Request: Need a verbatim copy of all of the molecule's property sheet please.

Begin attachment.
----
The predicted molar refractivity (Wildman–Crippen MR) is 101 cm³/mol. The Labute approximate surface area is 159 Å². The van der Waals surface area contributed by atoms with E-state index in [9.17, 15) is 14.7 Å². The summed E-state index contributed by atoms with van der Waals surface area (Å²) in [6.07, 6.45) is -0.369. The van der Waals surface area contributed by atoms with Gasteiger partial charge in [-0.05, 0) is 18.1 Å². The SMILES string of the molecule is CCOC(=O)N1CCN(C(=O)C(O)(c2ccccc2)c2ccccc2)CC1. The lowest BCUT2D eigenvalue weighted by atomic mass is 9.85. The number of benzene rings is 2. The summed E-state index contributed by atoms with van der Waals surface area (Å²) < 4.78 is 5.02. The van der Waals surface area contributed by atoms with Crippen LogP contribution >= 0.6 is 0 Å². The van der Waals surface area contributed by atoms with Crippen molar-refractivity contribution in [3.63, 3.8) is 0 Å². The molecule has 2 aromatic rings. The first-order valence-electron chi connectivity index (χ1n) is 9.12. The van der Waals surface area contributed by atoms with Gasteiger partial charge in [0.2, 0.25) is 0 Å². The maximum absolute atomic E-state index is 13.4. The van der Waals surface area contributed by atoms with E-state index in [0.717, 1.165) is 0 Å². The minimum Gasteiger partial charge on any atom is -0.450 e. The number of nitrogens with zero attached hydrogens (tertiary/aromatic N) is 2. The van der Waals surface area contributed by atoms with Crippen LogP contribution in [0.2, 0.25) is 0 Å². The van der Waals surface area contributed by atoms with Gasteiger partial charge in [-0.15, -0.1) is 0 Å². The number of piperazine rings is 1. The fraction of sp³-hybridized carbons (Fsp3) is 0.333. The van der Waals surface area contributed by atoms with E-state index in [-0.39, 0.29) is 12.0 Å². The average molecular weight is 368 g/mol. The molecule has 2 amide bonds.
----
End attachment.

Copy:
The predicted molar refractivity (Wildman–Crippen MR) is 101 cm³/mol. The Labute approximate surface area is 159 Å². The van der Waals surface area contributed by atoms with E-state index in [9.17, 15) is 14.7 Å². The summed E-state index contributed by atoms with van der Waals surface area (Å²) in [6.07, 6.45) is -0.369. The van der Waals surface area contributed by atoms with Gasteiger partial charge in [-0.05, 0) is 18.1 Å². The SMILES string of the molecule is CCOC(=O)N1CCN(C(=O)C(O)(c2ccccc2)c2ccccc2)CC1. The lowest BCUT2D eigenvalue weighted by atomic mass is 9.85. The number of benzene rings is 2. The summed E-state index contributed by atoms with van der Waals surface area (Å²) < 4.78 is 5.02. The van der Waals surface area contributed by atoms with Crippen LogP contribution >= 0.6 is 0 Å². The van der Waals surface area contributed by atoms with Crippen molar-refractivity contribution in [3.63, 3.8) is 0 Å². The molecule has 2 aromatic rings. The first-order valence-electron chi connectivity index (χ1n) is 9.12. The van der Waals surface area contributed by atoms with Gasteiger partial charge in [0.2, 0.25) is 0 Å². The maximum absolute atomic E-state index is 13.4. The van der Waals surface area contributed by atoms with E-state index in [0.717, 1.165) is 0 Å². The minimum Gasteiger partial charge on any atom is -0.450 e. The number of nitrogens with zero attached hydrogens (tertiary/aromatic N) is 2. The van der Waals surface area contributed by atoms with Crippen LogP contribution in [0.2, 0.25) is 0 Å². The van der Waals surface area contributed by atoms with Gasteiger partial charge in [-0.15, -0.1) is 0 Å². The number of piperazine rings is 1. The fraction of sp³-hybridized carbons (Fsp3) is 0.333. The van der Waals surface area contributed by atoms with E-state index in [-0.39, 0.29) is 12.0 Å². The average molecular weight is 368 g/mol. The molecule has 2 amide bonds.